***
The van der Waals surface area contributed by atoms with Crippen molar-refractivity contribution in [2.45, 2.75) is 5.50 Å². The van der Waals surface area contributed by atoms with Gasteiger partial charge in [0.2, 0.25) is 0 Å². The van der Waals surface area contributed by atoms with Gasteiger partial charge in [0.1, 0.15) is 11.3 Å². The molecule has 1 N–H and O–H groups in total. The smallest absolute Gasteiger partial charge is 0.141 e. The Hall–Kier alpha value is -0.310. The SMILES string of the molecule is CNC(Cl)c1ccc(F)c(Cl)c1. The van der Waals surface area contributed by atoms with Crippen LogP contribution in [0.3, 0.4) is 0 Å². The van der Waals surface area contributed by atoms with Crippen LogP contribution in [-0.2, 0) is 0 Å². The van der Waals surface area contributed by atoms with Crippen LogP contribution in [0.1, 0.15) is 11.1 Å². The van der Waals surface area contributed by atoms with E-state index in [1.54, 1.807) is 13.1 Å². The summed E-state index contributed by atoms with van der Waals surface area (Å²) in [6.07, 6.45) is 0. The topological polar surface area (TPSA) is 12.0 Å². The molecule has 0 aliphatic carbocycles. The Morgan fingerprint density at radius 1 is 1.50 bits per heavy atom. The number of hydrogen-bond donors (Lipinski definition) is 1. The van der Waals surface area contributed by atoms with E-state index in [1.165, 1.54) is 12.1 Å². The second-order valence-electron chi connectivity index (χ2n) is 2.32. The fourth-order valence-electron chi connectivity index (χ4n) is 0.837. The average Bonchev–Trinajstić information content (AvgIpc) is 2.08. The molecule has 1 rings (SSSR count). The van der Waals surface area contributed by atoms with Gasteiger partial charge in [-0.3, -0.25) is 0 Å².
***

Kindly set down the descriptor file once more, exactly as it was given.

The van der Waals surface area contributed by atoms with Crippen molar-refractivity contribution in [2.45, 2.75) is 5.50 Å². The van der Waals surface area contributed by atoms with Gasteiger partial charge in [0.2, 0.25) is 0 Å². The van der Waals surface area contributed by atoms with Gasteiger partial charge in [0.1, 0.15) is 11.3 Å². The molecule has 1 N–H and O–H groups in total. The smallest absolute Gasteiger partial charge is 0.141 e. The Hall–Kier alpha value is -0.310. The SMILES string of the molecule is CNC(Cl)c1ccc(F)c(Cl)c1. The van der Waals surface area contributed by atoms with Crippen LogP contribution in [0.3, 0.4) is 0 Å². The van der Waals surface area contributed by atoms with Crippen LogP contribution in [-0.2, 0) is 0 Å². The van der Waals surface area contributed by atoms with Crippen LogP contribution in [0.1, 0.15) is 11.1 Å². The van der Waals surface area contributed by atoms with E-state index in [1.54, 1.807) is 13.1 Å². The summed E-state index contributed by atoms with van der Waals surface area (Å²) in [6.07, 6.45) is 0. The topological polar surface area (TPSA) is 12.0 Å². The molecule has 0 aliphatic carbocycles. The Morgan fingerprint density at radius 1 is 1.50 bits per heavy atom. The number of hydrogen-bond donors (Lipinski definition) is 1. The van der Waals surface area contributed by atoms with E-state index in [1.165, 1.54) is 12.1 Å². The second-order valence-electron chi connectivity index (χ2n) is 2.32. The fourth-order valence-electron chi connectivity index (χ4n) is 0.837. The average Bonchev–Trinajstić information content (AvgIpc) is 2.08. The molecule has 1 rings (SSSR count). The van der Waals surface area contributed by atoms with Gasteiger partial charge in [-0.3, -0.25) is 0 Å².